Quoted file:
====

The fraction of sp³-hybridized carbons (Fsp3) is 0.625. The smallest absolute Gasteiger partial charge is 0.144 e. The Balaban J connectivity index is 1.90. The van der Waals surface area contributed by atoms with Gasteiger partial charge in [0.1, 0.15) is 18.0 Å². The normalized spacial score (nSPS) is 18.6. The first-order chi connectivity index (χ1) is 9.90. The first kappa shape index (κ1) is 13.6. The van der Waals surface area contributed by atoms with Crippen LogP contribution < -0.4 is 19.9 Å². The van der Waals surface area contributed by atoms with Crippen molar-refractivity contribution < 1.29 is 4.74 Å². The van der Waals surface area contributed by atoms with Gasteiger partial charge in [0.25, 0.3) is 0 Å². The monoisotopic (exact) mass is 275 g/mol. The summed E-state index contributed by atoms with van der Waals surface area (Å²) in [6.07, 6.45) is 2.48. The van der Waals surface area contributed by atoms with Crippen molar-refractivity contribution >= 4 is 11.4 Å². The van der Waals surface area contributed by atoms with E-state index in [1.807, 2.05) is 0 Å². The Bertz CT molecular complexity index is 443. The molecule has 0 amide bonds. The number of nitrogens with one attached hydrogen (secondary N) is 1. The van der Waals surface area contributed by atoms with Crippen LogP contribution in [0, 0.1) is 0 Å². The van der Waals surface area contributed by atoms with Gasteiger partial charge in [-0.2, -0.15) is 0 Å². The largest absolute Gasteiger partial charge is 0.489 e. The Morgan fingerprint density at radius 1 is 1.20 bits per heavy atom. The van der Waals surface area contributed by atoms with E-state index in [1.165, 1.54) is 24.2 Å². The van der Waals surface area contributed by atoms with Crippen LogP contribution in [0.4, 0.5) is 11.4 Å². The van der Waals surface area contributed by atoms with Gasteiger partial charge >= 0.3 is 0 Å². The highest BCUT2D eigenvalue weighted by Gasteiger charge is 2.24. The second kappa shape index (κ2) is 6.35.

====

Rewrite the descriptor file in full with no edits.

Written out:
The fraction of sp³-hybridized carbons (Fsp3) is 0.625. The smallest absolute Gasteiger partial charge is 0.144 e. The Balaban J connectivity index is 1.90. The van der Waals surface area contributed by atoms with Gasteiger partial charge in [0.1, 0.15) is 18.0 Å². The normalized spacial score (nSPS) is 18.6. The first-order chi connectivity index (χ1) is 9.90. The first kappa shape index (κ1) is 13.6. The van der Waals surface area contributed by atoms with Crippen LogP contribution < -0.4 is 19.9 Å². The van der Waals surface area contributed by atoms with Crippen molar-refractivity contribution < 1.29 is 4.74 Å². The van der Waals surface area contributed by atoms with Gasteiger partial charge in [0.25, 0.3) is 0 Å². The monoisotopic (exact) mass is 275 g/mol. The summed E-state index contributed by atoms with van der Waals surface area (Å²) in [6.07, 6.45) is 2.48. The van der Waals surface area contributed by atoms with Crippen molar-refractivity contribution >= 4 is 11.4 Å². The van der Waals surface area contributed by atoms with E-state index in [1.807, 2.05) is 0 Å². The Bertz CT molecular complexity index is 443. The molecule has 0 amide bonds. The number of nitrogens with one attached hydrogen (secondary N) is 1. The van der Waals surface area contributed by atoms with Crippen LogP contribution in [0, 0.1) is 0 Å². The van der Waals surface area contributed by atoms with Gasteiger partial charge in [-0.2, -0.15) is 0 Å². The largest absolute Gasteiger partial charge is 0.489 e. The Morgan fingerprint density at radius 1 is 1.20 bits per heavy atom. The van der Waals surface area contributed by atoms with E-state index in [1.165, 1.54) is 24.2 Å². The van der Waals surface area contributed by atoms with Crippen LogP contribution in [0.4, 0.5) is 11.4 Å². The van der Waals surface area contributed by atoms with Gasteiger partial charge >= 0.3 is 0 Å². The highest BCUT2D eigenvalue weighted by Gasteiger charge is 2.24. The second kappa shape index (κ2) is 6.35.